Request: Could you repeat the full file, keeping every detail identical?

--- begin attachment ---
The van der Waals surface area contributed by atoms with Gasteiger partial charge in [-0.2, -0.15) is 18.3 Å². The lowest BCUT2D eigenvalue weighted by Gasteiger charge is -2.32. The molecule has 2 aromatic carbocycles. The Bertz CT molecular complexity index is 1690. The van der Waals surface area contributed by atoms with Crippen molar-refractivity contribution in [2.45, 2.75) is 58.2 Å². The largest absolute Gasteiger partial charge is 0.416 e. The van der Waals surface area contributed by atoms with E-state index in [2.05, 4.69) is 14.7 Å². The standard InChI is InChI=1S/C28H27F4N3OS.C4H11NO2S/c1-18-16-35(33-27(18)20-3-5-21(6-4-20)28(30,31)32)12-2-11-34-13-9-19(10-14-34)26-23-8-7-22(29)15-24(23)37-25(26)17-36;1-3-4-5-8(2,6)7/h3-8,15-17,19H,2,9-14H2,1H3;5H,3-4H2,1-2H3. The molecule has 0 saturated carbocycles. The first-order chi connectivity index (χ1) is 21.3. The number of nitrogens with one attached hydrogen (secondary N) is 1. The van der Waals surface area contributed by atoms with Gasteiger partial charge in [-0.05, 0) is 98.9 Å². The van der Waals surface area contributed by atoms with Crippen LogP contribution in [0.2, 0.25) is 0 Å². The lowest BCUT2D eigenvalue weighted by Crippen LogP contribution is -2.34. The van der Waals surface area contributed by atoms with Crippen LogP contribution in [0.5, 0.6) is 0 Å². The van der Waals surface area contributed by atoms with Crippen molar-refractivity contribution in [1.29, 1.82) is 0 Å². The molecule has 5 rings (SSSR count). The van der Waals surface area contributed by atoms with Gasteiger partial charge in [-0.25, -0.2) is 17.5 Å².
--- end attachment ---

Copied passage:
The van der Waals surface area contributed by atoms with Gasteiger partial charge in [-0.2, -0.15) is 18.3 Å². The lowest BCUT2D eigenvalue weighted by Gasteiger charge is -2.32. The molecule has 2 aromatic carbocycles. The Bertz CT molecular complexity index is 1690. The van der Waals surface area contributed by atoms with Crippen molar-refractivity contribution in [2.45, 2.75) is 58.2 Å². The largest absolute Gasteiger partial charge is 0.416 e. The van der Waals surface area contributed by atoms with E-state index in [2.05, 4.69) is 14.7 Å². The standard InChI is InChI=1S/C28H27F4N3OS.C4H11NO2S/c1-18-16-35(33-27(18)20-3-5-21(6-4-20)28(30,31)32)12-2-11-34-13-9-19(10-14-34)26-23-8-7-22(29)15-24(23)37-25(26)17-36;1-3-4-5-8(2,6)7/h3-8,15-17,19H,2,9-14H2,1H3;5H,3-4H2,1-2H3. The molecule has 0 saturated carbocycles. The first-order chi connectivity index (χ1) is 21.3. The number of nitrogens with one attached hydrogen (secondary N) is 1. The van der Waals surface area contributed by atoms with Gasteiger partial charge in [-0.05, 0) is 98.9 Å². The van der Waals surface area contributed by atoms with Crippen LogP contribution in [0.2, 0.25) is 0 Å². The lowest BCUT2D eigenvalue weighted by Crippen LogP contribution is -2.34. The van der Waals surface area contributed by atoms with Crippen LogP contribution in [0.5, 0.6) is 0 Å². The van der Waals surface area contributed by atoms with Crippen molar-refractivity contribution in [1.29, 1.82) is 0 Å². The molecule has 5 rings (SSSR count). The van der Waals surface area contributed by atoms with Gasteiger partial charge in [-0.25, -0.2) is 17.5 Å².